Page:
Hitting on Women in the Gym

Here’s the thing about us women-folk. We — nearly all of us — have eyes. If you happen to frequent a co-ed gym, and you’re eager to impress with your physique/prowess/profound weight-lifting knowledge, you need only wear a nicely fitting T-shirt. If you rock the T, we’ll draw our own conclusions about the other stuff.

What I’m getting at is this: There’s no need to show off. We can tell who’s buff and who is not, and the number on your barbell doesn’t make a bit of difference to us. Some of us are attracted to muscle-bound hunks. Some of us prefer skinny guys, while others like heavy-set dudes. We don’t care how much any of you can lift. (To put it in perspective, if Scarlett Johansson/Beyoncé/Helen Mirren was a member of your gym, would her placement of that little metal thingummy on her weight machine affect your level of desire?)

Sub-categories of showing off include the following:

When you spout off about your regimen and your raw eggs, either to us or to your buddy across the gym, we’re bored. We think you’re self-involved. We’re frustrated that you’re drowning out the Rihanna/This American Life podcast on our iPods.

Unnecessary vocalization
When lifting extremely heavy things, occasional grunting sometimes occurs. We get that. Still, some men clearly use dramatic grunting as an attention-getting ploy. This is confusing to us because grunting is not a pleasant sound.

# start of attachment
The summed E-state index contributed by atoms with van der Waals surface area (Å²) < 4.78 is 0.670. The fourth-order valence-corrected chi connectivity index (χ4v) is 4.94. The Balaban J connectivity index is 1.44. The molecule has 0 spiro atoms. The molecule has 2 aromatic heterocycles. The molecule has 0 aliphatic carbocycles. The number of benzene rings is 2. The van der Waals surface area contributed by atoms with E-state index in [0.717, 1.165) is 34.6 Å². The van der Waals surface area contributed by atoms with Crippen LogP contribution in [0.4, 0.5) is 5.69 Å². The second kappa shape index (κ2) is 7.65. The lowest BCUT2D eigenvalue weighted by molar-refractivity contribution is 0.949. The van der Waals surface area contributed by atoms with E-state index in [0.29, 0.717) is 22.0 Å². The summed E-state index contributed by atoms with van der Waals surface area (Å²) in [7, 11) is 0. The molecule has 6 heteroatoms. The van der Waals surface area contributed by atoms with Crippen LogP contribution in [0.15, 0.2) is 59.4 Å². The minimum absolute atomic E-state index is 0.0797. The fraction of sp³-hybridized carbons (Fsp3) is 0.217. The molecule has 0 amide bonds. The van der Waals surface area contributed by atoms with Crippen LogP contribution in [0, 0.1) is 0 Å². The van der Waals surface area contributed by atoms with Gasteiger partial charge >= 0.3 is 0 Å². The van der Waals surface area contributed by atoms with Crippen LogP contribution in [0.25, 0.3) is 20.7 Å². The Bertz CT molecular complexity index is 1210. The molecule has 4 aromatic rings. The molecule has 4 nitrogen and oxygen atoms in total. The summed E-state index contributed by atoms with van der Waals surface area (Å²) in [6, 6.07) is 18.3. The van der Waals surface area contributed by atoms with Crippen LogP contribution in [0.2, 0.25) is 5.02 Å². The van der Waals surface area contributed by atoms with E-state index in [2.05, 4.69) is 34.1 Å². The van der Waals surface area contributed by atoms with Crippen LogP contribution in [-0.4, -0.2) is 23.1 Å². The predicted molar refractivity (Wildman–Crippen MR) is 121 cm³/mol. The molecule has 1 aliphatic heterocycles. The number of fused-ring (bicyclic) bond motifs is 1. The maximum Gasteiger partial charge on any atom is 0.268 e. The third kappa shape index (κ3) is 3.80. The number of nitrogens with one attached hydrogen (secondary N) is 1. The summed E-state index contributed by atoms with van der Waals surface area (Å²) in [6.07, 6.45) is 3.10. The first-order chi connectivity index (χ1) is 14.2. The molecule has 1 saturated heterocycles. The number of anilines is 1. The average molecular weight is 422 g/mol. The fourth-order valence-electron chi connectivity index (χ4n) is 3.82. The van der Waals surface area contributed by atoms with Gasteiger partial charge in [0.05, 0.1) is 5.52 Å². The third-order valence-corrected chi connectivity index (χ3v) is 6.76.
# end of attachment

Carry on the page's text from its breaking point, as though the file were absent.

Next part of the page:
Positioning of iron-pumping self directly in front us
To be fair: In a crowded gym, this may be unavoidable. Under any other circumstances, it’s an invasion of our personal space. We feel self-conscious. We feel annoyed.

Improper use of the mirror is another way to look like an egotistical jerk (which is a turn-off). Here’s a tricky challenge for you: While you are gazing at your reflection, try to look as though you’re checking your form, as opposed to getting off on your own manliness.

Now, so far I’ve been putting the emphasis on negative behaviours; that is, telling you what not to do in the quest to pick up girls at the gym. Some would tell you not to try, period. But if you’re committed to the idea, here are a few more don’ts:

Do not tell a girl: a) that the barbell she’s just picked up is probably too heavy for her; or b) that she’d better be careful of “bulking up.” While you may perceive these as friendly bits of advice, we perceive them as patronizing bits of rudeness.

In general, be wary of offering help. Many of us are self-conscious, particularly if we’re new to gym culture. I’m sorry to say it, but chances are good that we’ll interpret your helpful tip about form as a criticism. On the other hand, if we’re clearly having trouble adjusting our machine, a friendly “Do you need help with that?” or “Tricky buggers, aren’t they?” puts the ball in our court.

So how does a fellow make headway? The old-fashioned way: Make eye contact and offer a friendly smile. If eye contact seems more difficult than it should, don’t assume it’s bad luck. It’s more likely that we’re avoiding you. This may be because: 1. We want to concentrate on our workout; 2. We already have a boyfriend; 3. We don’t find you attractive.

If the chemistry seems good, build up slowly, over a series of weeks, to a full-fledged conversation. This is not a process to be rushed. Repetition is good. You will see results, and no groin muscles will be pulled.

Image courtesy of Rob Beyer.


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